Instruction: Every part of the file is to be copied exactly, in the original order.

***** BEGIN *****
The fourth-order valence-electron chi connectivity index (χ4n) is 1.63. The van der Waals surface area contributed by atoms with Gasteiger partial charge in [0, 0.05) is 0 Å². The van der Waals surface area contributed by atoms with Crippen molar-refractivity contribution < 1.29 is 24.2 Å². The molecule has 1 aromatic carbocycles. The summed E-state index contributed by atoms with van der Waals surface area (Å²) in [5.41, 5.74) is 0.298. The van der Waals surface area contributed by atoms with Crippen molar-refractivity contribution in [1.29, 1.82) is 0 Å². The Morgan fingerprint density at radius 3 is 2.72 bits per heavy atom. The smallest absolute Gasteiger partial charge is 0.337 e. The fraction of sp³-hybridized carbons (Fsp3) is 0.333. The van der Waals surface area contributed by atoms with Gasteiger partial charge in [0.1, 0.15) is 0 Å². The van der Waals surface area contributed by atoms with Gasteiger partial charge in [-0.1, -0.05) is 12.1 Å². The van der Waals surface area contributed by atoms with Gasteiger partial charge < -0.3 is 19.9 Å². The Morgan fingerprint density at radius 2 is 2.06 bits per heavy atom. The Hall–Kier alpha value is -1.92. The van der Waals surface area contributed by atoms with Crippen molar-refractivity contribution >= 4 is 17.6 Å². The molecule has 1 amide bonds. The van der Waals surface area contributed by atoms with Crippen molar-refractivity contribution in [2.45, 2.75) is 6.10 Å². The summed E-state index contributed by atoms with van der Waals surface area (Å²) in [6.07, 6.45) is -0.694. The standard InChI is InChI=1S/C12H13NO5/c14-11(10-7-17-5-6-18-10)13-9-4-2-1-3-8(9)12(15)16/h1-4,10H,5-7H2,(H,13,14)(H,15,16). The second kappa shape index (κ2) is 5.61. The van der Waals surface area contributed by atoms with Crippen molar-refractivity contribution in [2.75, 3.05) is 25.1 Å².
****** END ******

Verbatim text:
The fourth-order valence-electron chi connectivity index (χ4n) is 1.63. The van der Waals surface area contributed by atoms with Gasteiger partial charge in [0, 0.05) is 0 Å². The van der Waals surface area contributed by atoms with Crippen molar-refractivity contribution < 1.29 is 24.2 Å². The molecule has 1 aromatic carbocycles. The summed E-state index contributed by atoms with van der Waals surface area (Å²) in [5.41, 5.74) is 0.298. The van der Waals surface area contributed by atoms with Crippen molar-refractivity contribution in [1.29, 1.82) is 0 Å². The Morgan fingerprint density at radius 3 is 2.72 bits per heavy atom. The smallest absolute Gasteiger partial charge is 0.337 e. The fraction of sp³-hybridized carbons (Fsp3) is 0.333. The van der Waals surface area contributed by atoms with Gasteiger partial charge in [0.1, 0.15) is 0 Å². The van der Waals surface area contributed by atoms with Gasteiger partial charge in [-0.1, -0.05) is 12.1 Å². The van der Waals surface area contributed by atoms with Gasteiger partial charge < -0.3 is 19.9 Å². The Morgan fingerprint density at radius 2 is 2.06 bits per heavy atom. The Hall–Kier alpha value is -1.92. The van der Waals surface area contributed by atoms with Crippen molar-refractivity contribution >= 4 is 17.6 Å². The molecule has 1 amide bonds. The van der Waals surface area contributed by atoms with Crippen molar-refractivity contribution in [2.45, 2.75) is 6.10 Å². The summed E-state index contributed by atoms with van der Waals surface area (Å²) in [6.07, 6.45) is -0.694. The standard InChI is InChI=1S/C12H13NO5/c14-11(10-7-17-5-6-18-10)13-9-4-2-1-3-8(9)12(15)16/h1-4,10H,5-7H2,(H,13,14)(H,15,16). The second kappa shape index (κ2) is 5.61. The van der Waals surface area contributed by atoms with Crippen molar-refractivity contribution in [2.75, 3.05) is 25.1 Å².